Click to enlarge

Click any photo to enlarge

HORNELL BREWING COMPANY

1934  -  1964

Click to enlarge
 
Click to enlarge
 
Click to enlarge
 
Click to enlarge
 
Click to enlarge
 
Click to enlarge
 
Click to enlarge
 
Click to enlarge
 
Click to enlarge

 

Click to enlarge
 
Click to enlarge
 
Click to enlarge
 
Click to enlarge
 
Click to enlarge
 
Click to enlarge
 
Click to enlarge
 
Click to enlarge
 

 

Those of us old enough to remember, knew the beer, knew the building, saw the labels, the bottles, and even had a taste if we were old enough. But how many got to see the inside of the building where this great brew came from? All too few, I'm sure!

Thanks to Paul Eno, Class of 1960, we have a dozen or so photos from 1950 to give insight to what went on inside that brick building.

(click on any photo to enlarge)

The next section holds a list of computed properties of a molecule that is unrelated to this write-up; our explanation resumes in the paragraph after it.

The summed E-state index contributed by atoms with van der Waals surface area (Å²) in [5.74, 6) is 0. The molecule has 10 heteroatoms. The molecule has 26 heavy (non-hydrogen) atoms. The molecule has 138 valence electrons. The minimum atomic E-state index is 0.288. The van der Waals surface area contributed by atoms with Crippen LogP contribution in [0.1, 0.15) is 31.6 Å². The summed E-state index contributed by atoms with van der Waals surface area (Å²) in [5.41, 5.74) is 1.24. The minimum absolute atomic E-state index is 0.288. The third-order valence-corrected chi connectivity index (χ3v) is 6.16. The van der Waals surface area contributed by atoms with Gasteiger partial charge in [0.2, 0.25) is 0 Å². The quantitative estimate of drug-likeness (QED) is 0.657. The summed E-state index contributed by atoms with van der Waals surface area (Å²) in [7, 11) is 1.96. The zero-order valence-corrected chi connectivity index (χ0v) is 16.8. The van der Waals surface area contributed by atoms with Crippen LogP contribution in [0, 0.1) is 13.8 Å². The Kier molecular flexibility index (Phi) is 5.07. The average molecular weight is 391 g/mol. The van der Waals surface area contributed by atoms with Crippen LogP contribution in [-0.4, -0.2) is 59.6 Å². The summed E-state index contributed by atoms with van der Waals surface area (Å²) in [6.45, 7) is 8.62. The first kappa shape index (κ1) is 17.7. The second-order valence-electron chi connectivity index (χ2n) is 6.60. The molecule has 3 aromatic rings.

Click to enlarge

Adding barley to water to be mixed and cooked into mash (wort)

Click to enlarge

Skimming the wort (unfermented beer)

 
Click to enlarge

Stirring the copper brew kettle

     
 
Click to enlarge

Another view of brew kettle

 
     
Click to enlarge

Bottles being filled

 
Click to enlarge

Bottles of Old Ranger beer coming off the line

Click to enlarge
Filling barrel kegs in the racking room
 
Click to enlarge
barrel kegs in cold storage awaiting shipment
 
Click to enlarge
Air compressor with master mechanics Ed Goth and Al Doster
 
 
Click to enlarge
The laboratory with brewmaster Otto Adler and Allan Watkins
 
Click to enlarge

Checking the finished product for clarity with brewmaster Otto Adler

 
Click to enlarge
Office staff with manager Paul Eno (seated) and Gertrude Rice and Louis Loucks (standing)

 

In the "office staff" photo above, Manager Paul Eno is the father of the contributor of these photos, Paul Eno, Jr.

Bottle Crowns (caps) of the brands of beer produced by the Hornell Brewery between 1959 and 1961.

 (click the photo for a larger view)

 

 

 

 

Click to enlarge
(Left to
Right): Bottle house foreman Floyd Egmond; Ken Cromwell (son-in-law of Kilbert); and Frank Kilbert.  The KDK beer and ale brand was named for Kilbert, Day, and Kingston, the owners of the brewery